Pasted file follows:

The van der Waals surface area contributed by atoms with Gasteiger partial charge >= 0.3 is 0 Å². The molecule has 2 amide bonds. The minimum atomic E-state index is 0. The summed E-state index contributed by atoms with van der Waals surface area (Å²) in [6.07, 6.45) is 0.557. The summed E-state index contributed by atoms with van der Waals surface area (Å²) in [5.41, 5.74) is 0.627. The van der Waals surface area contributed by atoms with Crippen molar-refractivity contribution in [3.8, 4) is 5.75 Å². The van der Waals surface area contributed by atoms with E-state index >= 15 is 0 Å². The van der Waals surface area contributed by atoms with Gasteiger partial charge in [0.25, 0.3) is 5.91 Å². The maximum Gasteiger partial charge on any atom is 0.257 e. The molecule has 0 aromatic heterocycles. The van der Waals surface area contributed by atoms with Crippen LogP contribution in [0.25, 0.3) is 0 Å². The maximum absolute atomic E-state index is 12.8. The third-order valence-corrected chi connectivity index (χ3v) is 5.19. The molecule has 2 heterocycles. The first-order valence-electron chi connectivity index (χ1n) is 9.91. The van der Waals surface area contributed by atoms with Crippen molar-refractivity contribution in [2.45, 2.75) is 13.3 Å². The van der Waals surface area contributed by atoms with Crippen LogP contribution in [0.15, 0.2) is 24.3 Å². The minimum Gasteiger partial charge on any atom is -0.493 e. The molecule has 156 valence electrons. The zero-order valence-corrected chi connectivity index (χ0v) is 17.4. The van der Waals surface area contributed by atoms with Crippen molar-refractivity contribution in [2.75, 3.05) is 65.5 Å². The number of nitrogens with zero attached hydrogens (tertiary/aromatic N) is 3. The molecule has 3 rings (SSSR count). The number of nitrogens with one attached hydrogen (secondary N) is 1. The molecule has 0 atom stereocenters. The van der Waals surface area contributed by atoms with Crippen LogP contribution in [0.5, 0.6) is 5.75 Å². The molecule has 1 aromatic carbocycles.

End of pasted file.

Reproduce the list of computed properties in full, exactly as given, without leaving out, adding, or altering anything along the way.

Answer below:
The van der Waals surface area contributed by atoms with Gasteiger partial charge >= 0.3 is 0 Å². The molecule has 2 amide bonds. The minimum atomic E-state index is 0. The summed E-state index contributed by atoms with van der Waals surface area (Å²) in [6.07, 6.45) is 0.557. The summed E-state index contributed by atoms with van der Waals surface area (Å²) in [5.41, 5.74) is 0.627. The van der Waals surface area contributed by atoms with Crippen molar-refractivity contribution in [3.8, 4) is 5.75 Å². The van der Waals surface area contributed by atoms with E-state index >= 15 is 0 Å². The van der Waals surface area contributed by atoms with Gasteiger partial charge in [0.25, 0.3) is 5.91 Å². The maximum Gasteiger partial charge on any atom is 0.257 e. The molecule has 0 aromatic heterocycles. The van der Waals surface area contributed by atoms with Crippen LogP contribution in [0.25, 0.3) is 0 Å². The maximum absolute atomic E-state index is 12.8. The third-order valence-corrected chi connectivity index (χ3v) is 5.19. The molecule has 2 heterocycles. The first-order valence-electron chi connectivity index (χ1n) is 9.91. The van der Waals surface area contributed by atoms with Crippen molar-refractivity contribution in [2.45, 2.75) is 13.3 Å². The van der Waals surface area contributed by atoms with Crippen LogP contribution in [0.15, 0.2) is 24.3 Å². The minimum Gasteiger partial charge on any atom is -0.493 e. The molecule has 156 valence electrons. The zero-order valence-corrected chi connectivity index (χ0v) is 17.4. The van der Waals surface area contributed by atoms with Crippen molar-refractivity contribution in [2.75, 3.05) is 65.5 Å². The number of nitrogens with zero attached hydrogens (tertiary/aromatic N) is 3. The molecule has 3 rings (SSSR count). The number of nitrogens with one attached hydrogen (secondary N) is 1. The molecule has 0 atom stereocenters. The van der Waals surface area contributed by atoms with Crippen LogP contribution in [0.5, 0.6) is 5.75 Å². The molecule has 1 aromatic carbocycles.